Reflections: Teacher as Coach, Coach as Teacher

I changed my Twitter handle recently to better reflect my vocational and educational philosophy (the mission) in as succinct a manner as possible.

It is now Coach John Hines@LrnTchCchGrw.  It reflects the reasons I left a Fortune 100 sales career and entered teaching as a mid-life career changer.  As I told my students today, “I’m a learner.”  I have always been a learner.  I am in the profession to share my passion for learning with my students and to build life-long learners who are adaptive to the Digital Age we live in.  As I told them today:

“The most important thing we can learn together this year is to learn how to learn (and how YOU learn).”

In my first year of teaching, I did not coach a sports team.  However, the students very often called me “Coach” sometimes even catching themselves with a “…um, Mr. Hines”.  I like to think they called me Coach because of my approach in the classroom.  A coach’s role is to create a winning culture, to create teamwork, to build cooperation toward a goal, and to emphasize the growth of the team and each individual member.

A teacher must always be learning in multiple arenas that include the subject areas one is teaching and the art and science of pedagogy.  A teacher naturally wants to teach what she/he is learning and find the best way to create learning opportunities/environments/cultures for students.  I often tell my students that, as a teacher, I’m always looking for those “teachable moments”.

To maximize growth of the classroom team, the teacher must move into the role of Coach working with individuals, smaller groups of “players” and the whole team.  At the end of the day, when the magic happens…we all GROW!

That’s why I’m Coach John Hines@LrnTchCchGrw!  I’d love to connect with you on Twitter!


4 thoughts on “Reflections: Teacher as Coach, Coach as Teacher”

  1. As a PDHPE teacher, I often refer to my class as a ‘team’ and I invite them to a ‘team meeting’ to discuss what we have learnt today and to discuss what we have taught others. I like this way of forward thinking, the idea of ‘coaching’ in the classroom. It makes sense. Thank you

    1. Hi Virginia,

      Thank you for your comments!

      I really like your idea of referring to your class a “team”, for in essence that is what a classroom is-a team of learners. A classroom is a unique social environment…dare I say, unlike any other on this planet. It takes an emotionally intelligent coach working in the function of lead learner to enable/create/lead an authentic learning culture.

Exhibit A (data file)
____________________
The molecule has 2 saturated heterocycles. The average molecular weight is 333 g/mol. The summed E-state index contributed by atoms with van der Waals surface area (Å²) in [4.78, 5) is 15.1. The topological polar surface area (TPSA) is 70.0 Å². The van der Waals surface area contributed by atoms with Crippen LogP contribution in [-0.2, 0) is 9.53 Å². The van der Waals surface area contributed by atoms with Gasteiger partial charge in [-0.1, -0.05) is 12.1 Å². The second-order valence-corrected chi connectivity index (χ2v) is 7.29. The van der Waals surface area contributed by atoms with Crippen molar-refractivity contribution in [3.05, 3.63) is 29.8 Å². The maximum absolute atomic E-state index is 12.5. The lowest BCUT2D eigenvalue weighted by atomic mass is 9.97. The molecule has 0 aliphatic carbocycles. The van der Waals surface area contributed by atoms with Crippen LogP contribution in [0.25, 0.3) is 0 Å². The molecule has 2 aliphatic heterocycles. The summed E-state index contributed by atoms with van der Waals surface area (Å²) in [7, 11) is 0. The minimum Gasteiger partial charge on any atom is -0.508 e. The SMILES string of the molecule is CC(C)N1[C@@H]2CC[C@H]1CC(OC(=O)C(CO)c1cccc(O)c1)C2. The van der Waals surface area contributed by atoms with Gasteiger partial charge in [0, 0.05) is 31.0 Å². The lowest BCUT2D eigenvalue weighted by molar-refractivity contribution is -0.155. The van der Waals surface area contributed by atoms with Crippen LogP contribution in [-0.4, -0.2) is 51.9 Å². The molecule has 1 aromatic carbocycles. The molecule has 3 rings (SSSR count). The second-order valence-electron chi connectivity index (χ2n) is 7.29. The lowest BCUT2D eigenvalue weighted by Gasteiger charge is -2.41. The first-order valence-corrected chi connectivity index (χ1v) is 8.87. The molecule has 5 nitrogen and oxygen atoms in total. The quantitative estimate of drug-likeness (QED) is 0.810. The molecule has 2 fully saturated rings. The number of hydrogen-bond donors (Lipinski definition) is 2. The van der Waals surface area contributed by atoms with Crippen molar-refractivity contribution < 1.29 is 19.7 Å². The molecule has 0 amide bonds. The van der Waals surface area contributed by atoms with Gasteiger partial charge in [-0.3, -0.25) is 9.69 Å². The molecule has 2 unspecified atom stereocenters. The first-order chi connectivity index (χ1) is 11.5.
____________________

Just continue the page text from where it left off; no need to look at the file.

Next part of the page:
Coach Hines

    1. Hi Greg,

      Thank you for reading and sharing this post-Teacher as Coach, Coach as Teacher. I was honored that you shared the link via email with your staff. I am following you on Twitter now and I look forward to further collaborations!

      #Learningfrontiers showed up in my Twitter stream on Wednesday morning while I was finishing up an early morning work-out before heading off to school; and I could not help but jump into the amazing conversation with some anaerobic tweets. It looks like you are also discovering the professional development power of Twitter through educational chats and encouraging your team to participate. I am now a regular participant in several U.S. based chats and discovering more all the time. These chats and the connections we make with other learning leaders around the globe are empowering and sure to impact education and learning in ways we have yet to imagine.

      It’s great to meet you!


      Coach Hines

Leave a Reply

Fill in your details below or click an icon to log in: Logo

You are commenting using your account. Log Out /  Change )

Google+ photo

You are commenting using your Google+ account. Log Out /  Change )

Twitter picture

You are commenting using your Twitter account. Log Out /  Change )

Facebook photo

You are commenting using your Facebook account. Log Out /  Change )


Connecting to %s